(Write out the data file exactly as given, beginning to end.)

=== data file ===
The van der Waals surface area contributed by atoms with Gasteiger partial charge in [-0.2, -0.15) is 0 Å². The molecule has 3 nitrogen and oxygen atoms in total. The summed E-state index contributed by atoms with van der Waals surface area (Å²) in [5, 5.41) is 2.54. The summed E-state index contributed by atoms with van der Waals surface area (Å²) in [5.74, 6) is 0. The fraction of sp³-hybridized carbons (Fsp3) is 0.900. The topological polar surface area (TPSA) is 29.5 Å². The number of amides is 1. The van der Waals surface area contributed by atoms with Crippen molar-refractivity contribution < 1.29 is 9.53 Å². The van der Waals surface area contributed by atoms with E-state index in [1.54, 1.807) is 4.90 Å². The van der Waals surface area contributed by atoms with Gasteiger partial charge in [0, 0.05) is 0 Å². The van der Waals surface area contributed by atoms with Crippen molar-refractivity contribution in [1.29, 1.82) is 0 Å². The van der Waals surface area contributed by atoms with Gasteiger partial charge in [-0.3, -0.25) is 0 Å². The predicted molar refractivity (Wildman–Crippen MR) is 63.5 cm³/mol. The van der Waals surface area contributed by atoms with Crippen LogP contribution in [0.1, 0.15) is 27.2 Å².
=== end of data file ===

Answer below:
The van der Waals surface area contributed by atoms with Gasteiger partial charge in [-0.2, -0.15) is 0 Å². The molecule has 3 nitrogen and oxygen atoms in total. The summed E-state index contributed by atoms with van der Waals surface area (Å²) in [5, 5.41) is 2.54. The summed E-state index contributed by atoms with van der Waals surface area (Å²) in [5.74, 6) is 0. The fraction of sp³-hybridized carbons (Fsp3) is 0.900. The topological polar surface area (TPSA) is 29.5 Å². The number of amides is 1. The van der Waals surface area contributed by atoms with Crippen molar-refractivity contribution < 1.29 is 9.53 Å². The van der Waals surface area contributed by atoms with E-state index in [1.54, 1.807) is 4.90 Å². The van der Waals surface area contributed by atoms with Gasteiger partial charge in [0, 0.05) is 0 Å². The van der Waals surface area contributed by atoms with Crippen molar-refractivity contribution in [1.29, 1.82) is 0 Å². The van der Waals surface area contributed by atoms with Gasteiger partial charge in [-0.3, -0.25) is 0 Å². The predicted molar refractivity (Wildman–Crippen MR) is 63.5 cm³/mol. The van der Waals surface area contributed by atoms with Crippen LogP contribution in [0.1, 0.15) is 27.2 Å².